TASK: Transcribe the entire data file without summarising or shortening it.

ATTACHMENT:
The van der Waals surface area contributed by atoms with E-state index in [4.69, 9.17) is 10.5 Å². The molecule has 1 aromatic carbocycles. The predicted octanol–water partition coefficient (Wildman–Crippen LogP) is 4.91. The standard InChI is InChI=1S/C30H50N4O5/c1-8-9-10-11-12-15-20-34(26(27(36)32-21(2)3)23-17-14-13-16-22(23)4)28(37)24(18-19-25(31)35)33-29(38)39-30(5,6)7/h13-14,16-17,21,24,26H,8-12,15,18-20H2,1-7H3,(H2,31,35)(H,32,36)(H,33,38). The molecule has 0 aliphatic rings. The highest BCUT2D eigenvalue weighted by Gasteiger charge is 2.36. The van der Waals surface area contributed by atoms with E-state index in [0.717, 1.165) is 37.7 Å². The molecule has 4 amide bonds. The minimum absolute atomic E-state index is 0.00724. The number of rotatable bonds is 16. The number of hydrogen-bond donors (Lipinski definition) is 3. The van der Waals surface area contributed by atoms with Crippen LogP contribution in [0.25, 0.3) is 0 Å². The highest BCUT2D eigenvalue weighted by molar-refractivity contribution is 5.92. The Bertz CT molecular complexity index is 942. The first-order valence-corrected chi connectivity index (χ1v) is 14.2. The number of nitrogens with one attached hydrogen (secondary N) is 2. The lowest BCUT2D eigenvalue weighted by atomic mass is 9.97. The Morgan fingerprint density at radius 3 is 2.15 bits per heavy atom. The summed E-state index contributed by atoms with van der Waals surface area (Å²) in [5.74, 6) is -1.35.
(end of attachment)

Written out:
The van der Waals surface area contributed by atoms with E-state index in [4.69, 9.17) is 10.5 Å². The molecule has 1 aromatic carbocycles. The predicted octanol–water partition coefficient (Wildman–Crippen LogP) is 4.91. The standard InChI is InChI=1S/C30H50N4O5/c1-8-9-10-11-12-15-20-34(26(27(36)32-21(2)3)23-17-14-13-16-22(23)4)28(37)24(18-19-25(31)35)33-29(38)39-30(5,6)7/h13-14,16-17,21,24,26H,8-12,15,18-20H2,1-7H3,(H2,31,35)(H,32,36)(H,33,38). The molecule has 0 aliphatic rings. The highest BCUT2D eigenvalue weighted by Gasteiger charge is 2.36. The van der Waals surface area contributed by atoms with E-state index in [0.717, 1.165) is 37.7 Å². The molecule has 4 amide bonds. The minimum absolute atomic E-state index is 0.00724. The number of rotatable bonds is 16. The number of hydrogen-bond donors (Lipinski definition) is 3. The van der Waals surface area contributed by atoms with Crippen LogP contribution in [0.25, 0.3) is 0 Å². The highest BCUT2D eigenvalue weighted by molar-refractivity contribution is 5.92. The Bertz CT molecular complexity index is 942. The first-order valence-corrected chi connectivity index (χ1v) is 14.2. The number of nitrogens with one attached hydrogen (secondary N) is 2. The lowest BCUT2D eigenvalue weighted by atomic mass is 9.97. The Morgan fingerprint density at radius 3 is 2.15 bits per heavy atom. The summed E-state index contributed by atoms with van der Waals surface area (Å²) in [5.74, 6) is -1.35.